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Distanced Learning projects during lockdown with Onshape.
huw_gullett Member Posts: 6 EDU
Now the academic year has finally ended, I have time to look back and reflect on the work my students have done in comparison to other years. In March 2020 my year 9 students were just begining a project where they would have ended up making a laser cut veneer inlay plywood box that would have been through 3 iterations. But their first task was a hand cut comb joint (old school skills), It is the best way of allowing students to come to the realisation that CAD/CAM makes their work easier and more accurate, whilst also highlighting some of the Do's and Don'ts. My year 10's had just completed the Vex mechanisms unit, team assembly and disassembly of a machine. They were looking at the Vex parts and focusing on tolerances, ready to build seperate parts of the machine and then share the parts to replicate in onshape the real thing. My year 11's OCR Engineering Design group were just coming to the final iteration of their powerbank design project ready to complete the evaluation.
And then a Global Pandemic threw us all a curved ball. Online learning was the important focus! and soon after Predicted grades!
All of the years had completed projects using Onshape in class, so all were at different stages of learning, but they had knowledge of how to do the basics and had completed work outside of school hours. They had also all learnt how to share their work and it's importance to their learning. However, it's always been said 'Take nothing for granted!'. The students first task set was to refresh their learning with Youtube videos and the Learning centre video on https://learn.onshape.com/learn/video/onshape-essentials.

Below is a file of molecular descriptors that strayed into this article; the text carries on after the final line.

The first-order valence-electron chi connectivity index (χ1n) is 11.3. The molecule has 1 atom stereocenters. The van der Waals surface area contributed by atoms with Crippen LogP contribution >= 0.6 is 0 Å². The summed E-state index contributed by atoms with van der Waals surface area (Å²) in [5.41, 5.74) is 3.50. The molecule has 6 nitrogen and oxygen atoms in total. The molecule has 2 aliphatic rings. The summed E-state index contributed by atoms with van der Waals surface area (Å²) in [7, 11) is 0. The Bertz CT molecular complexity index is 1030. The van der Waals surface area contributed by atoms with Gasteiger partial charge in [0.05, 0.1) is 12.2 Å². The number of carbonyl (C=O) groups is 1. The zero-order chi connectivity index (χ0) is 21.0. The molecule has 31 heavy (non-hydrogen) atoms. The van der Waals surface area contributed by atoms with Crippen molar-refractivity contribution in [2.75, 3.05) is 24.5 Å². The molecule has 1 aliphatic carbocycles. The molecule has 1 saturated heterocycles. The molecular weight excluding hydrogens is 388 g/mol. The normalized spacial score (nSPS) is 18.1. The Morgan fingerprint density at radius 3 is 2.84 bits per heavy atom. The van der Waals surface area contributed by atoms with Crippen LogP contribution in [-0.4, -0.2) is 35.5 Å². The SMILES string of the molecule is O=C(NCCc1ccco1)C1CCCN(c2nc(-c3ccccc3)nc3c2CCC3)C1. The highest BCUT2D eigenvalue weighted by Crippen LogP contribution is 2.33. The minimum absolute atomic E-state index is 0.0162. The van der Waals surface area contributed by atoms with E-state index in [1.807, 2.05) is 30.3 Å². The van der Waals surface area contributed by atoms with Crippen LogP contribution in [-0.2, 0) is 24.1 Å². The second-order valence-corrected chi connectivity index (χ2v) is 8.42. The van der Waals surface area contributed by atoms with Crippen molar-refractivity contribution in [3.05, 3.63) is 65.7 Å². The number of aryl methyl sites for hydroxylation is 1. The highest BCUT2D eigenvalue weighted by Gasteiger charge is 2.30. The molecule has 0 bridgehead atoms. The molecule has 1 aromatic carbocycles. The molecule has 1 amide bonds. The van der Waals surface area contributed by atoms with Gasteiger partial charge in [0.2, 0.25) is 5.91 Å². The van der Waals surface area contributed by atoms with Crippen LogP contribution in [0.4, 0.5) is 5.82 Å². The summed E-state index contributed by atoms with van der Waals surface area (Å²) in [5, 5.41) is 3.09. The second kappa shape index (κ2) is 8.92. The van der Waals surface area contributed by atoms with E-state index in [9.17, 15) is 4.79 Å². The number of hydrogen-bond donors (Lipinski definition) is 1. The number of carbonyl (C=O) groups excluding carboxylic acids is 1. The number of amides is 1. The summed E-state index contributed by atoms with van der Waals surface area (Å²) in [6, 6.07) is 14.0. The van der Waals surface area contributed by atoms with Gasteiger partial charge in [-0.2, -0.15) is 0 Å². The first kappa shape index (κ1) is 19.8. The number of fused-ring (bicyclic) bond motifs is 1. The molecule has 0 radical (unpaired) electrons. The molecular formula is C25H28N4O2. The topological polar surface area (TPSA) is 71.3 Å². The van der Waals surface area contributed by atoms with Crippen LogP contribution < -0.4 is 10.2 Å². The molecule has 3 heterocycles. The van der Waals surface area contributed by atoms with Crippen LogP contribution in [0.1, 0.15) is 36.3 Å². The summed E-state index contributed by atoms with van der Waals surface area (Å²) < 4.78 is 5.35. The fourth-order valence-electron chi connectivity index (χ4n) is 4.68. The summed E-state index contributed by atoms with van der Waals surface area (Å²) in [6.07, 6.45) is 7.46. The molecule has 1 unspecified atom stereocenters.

Year 9 started with basic block model building of Joints, comb joint, Halvings, Mortice and tenon and a dovetail joint. Extension challenge for my G&T animate it! They then moved onto a gumball dispenser. Working from a drawing found on pinterest. I made one as their drawing to work from. This took a number of weeks as they had other 'theory' work to complete. The benefit of the 'share' facility became apparent, not just of a monitoring tool, to see who was / wasn't submitting work. This lead to letters and phonecalls, I even had a conference call with a student and both parents as one acted as PA writing instructions and notes and the other acting as IT support whilst the student completed the work. The share was also good for allowing students to ask for clarification and help, I used the 'Follow' mode to be able to show them where they needed to change elements or dimensions. Their final tasks were to make a 100x100x50 Plywood box and lid, then adapt it to be 100x100x100mm with a tray in the lower half.